Wednesday, February 14, 2018

She Regrets Nothing Review


Super excited to be back bringing you some Booksparks reads, and extremely grateful to them for sending me boxes full of pink paper confetti and heart-shaped sunglasses, along with fun reads like this one for their Winter Reading Challenge! I don't know about y'all, but for me, dreary winter days are the best time to read things that take you out of your current environment and into something completely out of the life you live. She Regrets Nothing by Andrea Dunlop certainly fit the bill for me!

She Regrets Nothing is a Gossip Girl combined with All About Eve combined with Metropolitan novel, with a dash of Vogue and Gatsby thrown in for good measure. This is guilty pleasure reading, and there's nothing wrong with that! And as a lady who was always enthralled with New York City, I ate up every delectable tidbit of it.

Laila lives a modest existence in Grosse Pointe, Michigan as a dental hygienist who is dating the dentist at the practice where she works. During the funeral of her mother, three mysterious and oh-so glamorous people arrive who look as out of place as one possibly could in her neck of the woods. Liberty, Nora and Leo are cousins Laila never knew she had, from the mysterious wealthy family who cut her father off before she was born and he moved to the midwest. Turns out they didn't know about her either until recently.

Laila hits it off with Liberty, the eldest of the cousins and a former model turned literary agent, and within two years she's ditched the dentist husband and moved to New York City. Completely at the mercy of her cousin's extreme wealth, all while feeling she deserves that wealth too, Laila struggles to create a new identity for herself in the city. She has the right last name, yet no one knows her. She's pretty, yet not as pretty as her eldest cousin, and when coupled with her other cousin Nora's trashy fashion sense comes off more tramp than socialite.

 She Regrets Nothing by Andrea Dunlop, review by Tomes and Tequila

Liberty does everything she can to try and help out her cousin, giving her a job and trying to help her make friends. She believes her to be sweet and kind, and feels overjoyed to have a new family member in her life. But is Laila as nice as she thinks? Are her intentions really that good? And do any of them REALLY know this woman they've let into their lives??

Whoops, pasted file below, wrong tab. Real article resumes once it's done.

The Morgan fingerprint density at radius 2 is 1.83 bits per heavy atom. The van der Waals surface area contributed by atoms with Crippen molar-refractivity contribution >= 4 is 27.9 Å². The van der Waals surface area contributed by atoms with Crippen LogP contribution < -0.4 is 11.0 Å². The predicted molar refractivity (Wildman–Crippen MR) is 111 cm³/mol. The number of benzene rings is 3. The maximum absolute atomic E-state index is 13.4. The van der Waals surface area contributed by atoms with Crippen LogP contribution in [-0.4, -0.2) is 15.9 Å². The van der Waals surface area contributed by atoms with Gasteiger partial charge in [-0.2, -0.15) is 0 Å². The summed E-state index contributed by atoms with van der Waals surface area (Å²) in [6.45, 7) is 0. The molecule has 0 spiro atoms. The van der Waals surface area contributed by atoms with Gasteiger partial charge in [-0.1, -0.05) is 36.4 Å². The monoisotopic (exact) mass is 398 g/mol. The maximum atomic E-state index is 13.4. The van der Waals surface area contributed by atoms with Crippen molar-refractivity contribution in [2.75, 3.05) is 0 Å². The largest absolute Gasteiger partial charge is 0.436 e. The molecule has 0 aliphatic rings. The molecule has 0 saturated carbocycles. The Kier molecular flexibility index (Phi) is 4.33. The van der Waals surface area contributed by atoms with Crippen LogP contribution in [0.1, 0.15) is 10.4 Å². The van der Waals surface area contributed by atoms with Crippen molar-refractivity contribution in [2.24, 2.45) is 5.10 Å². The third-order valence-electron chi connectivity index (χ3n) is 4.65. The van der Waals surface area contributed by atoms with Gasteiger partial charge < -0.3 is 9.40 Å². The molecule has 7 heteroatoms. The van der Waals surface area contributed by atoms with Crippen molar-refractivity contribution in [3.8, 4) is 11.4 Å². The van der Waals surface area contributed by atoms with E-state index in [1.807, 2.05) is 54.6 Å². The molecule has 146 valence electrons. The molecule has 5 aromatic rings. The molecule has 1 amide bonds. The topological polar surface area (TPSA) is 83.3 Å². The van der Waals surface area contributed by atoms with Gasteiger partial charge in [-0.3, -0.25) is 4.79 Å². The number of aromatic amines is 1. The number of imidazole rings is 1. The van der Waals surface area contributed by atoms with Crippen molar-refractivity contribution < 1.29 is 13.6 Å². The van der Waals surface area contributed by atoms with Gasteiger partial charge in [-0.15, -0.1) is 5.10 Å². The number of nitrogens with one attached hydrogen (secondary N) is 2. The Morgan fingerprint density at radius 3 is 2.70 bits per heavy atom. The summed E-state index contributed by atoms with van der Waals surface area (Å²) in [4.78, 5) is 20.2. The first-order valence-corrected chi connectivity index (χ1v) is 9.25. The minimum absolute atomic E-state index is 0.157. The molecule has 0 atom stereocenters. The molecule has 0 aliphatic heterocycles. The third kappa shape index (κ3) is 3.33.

I gobbled this book up, but I have also been known to put Gossip Girl on when I can't think of anything else to put on tv for background noise. The book is told from the viewpoint of various people, so you have a good idea of the mindset these folks are in. It doesn't take long to realize that some are more vain and vapid than others. Or that one might have a more nefarious goal than anyone else realizes. But the book hits a spot about 3/4 of the way in where I just went...NO, why did she DO THAT?!?!

I think my favorite character in the book was Liberty's best-friend Reece...who for whatever reason I kept picturing as Gabrielle Reece, the beautiful statuesque volleyball player. Why? I have no idea. I read Reece, and then couldn't get that image out of my head for the rest of the book...and I have no idea what the description of her actually was now except tall. She may have been described as an olive complected woman with long flowing black hair or something, and I still saw Gabrielle Reece. Clearly I have issues.

Anyway, I enjoyed reading this one. A few of the characters felt a little like caricatures, and you have a good idea of where it's all going as you're reading...but none of that took away from the sheer pleasure of reading a book where a character might hop onto a plane to an island getaway with a rich old guy they just met. Or look down on someone for taking the subway to work. Or use a matchmaker to meet a suitable older fella with a loaded bank account. Fun stuff, I tell ya!

So huge thanks again to Booksparks and the author for sending me this book! It took me out of my February doldrums and into high society for a little bit, which I thoroughly needed.
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